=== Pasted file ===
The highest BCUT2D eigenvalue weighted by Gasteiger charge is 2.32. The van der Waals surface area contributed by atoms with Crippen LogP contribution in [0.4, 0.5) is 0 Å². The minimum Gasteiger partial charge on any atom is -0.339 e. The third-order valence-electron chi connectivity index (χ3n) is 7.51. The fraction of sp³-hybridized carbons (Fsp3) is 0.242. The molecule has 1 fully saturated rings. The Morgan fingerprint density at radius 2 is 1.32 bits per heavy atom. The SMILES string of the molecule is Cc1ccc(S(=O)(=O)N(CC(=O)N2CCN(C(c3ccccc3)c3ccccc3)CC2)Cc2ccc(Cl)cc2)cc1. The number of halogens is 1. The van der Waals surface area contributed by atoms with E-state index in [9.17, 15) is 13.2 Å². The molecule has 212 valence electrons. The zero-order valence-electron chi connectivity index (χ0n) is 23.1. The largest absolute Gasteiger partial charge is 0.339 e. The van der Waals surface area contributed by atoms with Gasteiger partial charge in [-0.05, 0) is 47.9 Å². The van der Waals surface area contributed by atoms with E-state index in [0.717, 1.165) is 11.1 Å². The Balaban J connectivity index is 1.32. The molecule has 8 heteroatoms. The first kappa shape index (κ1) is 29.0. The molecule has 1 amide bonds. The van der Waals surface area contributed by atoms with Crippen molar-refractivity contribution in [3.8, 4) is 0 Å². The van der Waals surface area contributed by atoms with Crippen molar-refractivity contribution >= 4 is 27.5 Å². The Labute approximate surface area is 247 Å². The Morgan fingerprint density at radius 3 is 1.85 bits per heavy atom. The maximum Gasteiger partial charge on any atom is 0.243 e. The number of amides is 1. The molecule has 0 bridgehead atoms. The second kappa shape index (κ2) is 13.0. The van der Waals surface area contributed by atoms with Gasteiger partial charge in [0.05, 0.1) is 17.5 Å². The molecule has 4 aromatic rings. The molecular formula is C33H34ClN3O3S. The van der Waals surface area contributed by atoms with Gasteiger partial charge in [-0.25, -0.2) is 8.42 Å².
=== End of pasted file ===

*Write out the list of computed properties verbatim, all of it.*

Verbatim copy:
The highest BCUT2D eigenvalue weighted by Gasteiger charge is 2.32. The van der Waals surface area contributed by atoms with Crippen LogP contribution in [0.4, 0.5) is 0 Å². The minimum Gasteiger partial charge on any atom is -0.339 e. The third-order valence-electron chi connectivity index (χ3n) is 7.51. The fraction of sp³-hybridized carbons (Fsp3) is 0.242. The molecule has 1 fully saturated rings. The Morgan fingerprint density at radius 2 is 1.32 bits per heavy atom. The SMILES string of the molecule is Cc1ccc(S(=O)(=O)N(CC(=O)N2CCN(C(c3ccccc3)c3ccccc3)CC2)Cc2ccc(Cl)cc2)cc1. The number of halogens is 1. The van der Waals surface area contributed by atoms with E-state index in [9.17, 15) is 13.2 Å². The molecule has 212 valence electrons. The zero-order valence-electron chi connectivity index (χ0n) is 23.1. The largest absolute Gasteiger partial charge is 0.339 e. The van der Waals surface area contributed by atoms with Gasteiger partial charge in [-0.05, 0) is 47.9 Å². The van der Waals surface area contributed by atoms with E-state index in [0.717, 1.165) is 11.1 Å². The Balaban J connectivity index is 1.32. The molecule has 8 heteroatoms. The first kappa shape index (κ1) is 29.0. The molecule has 1 amide bonds. The van der Waals surface area contributed by atoms with Crippen molar-refractivity contribution in [3.8, 4) is 0 Å². The van der Waals surface area contributed by atoms with Crippen molar-refractivity contribution >= 4 is 27.5 Å². The Labute approximate surface area is 247 Å². The Morgan fingerprint density at radius 3 is 1.85 bits per heavy atom. The maximum Gasteiger partial charge on any atom is 0.243 e. The number of amides is 1. The molecule has 0 bridgehead atoms. The second kappa shape index (κ2) is 13.0. The van der Waals surface area contributed by atoms with Gasteiger partial charge in [0.05, 0.1) is 17.5 Å². The molecule has 4 aromatic rings. The molecular formula is C33H34ClN3O3S. The van der Waals surface area contributed by atoms with Gasteiger partial charge in [-0.25, -0.2) is 8.42 Å².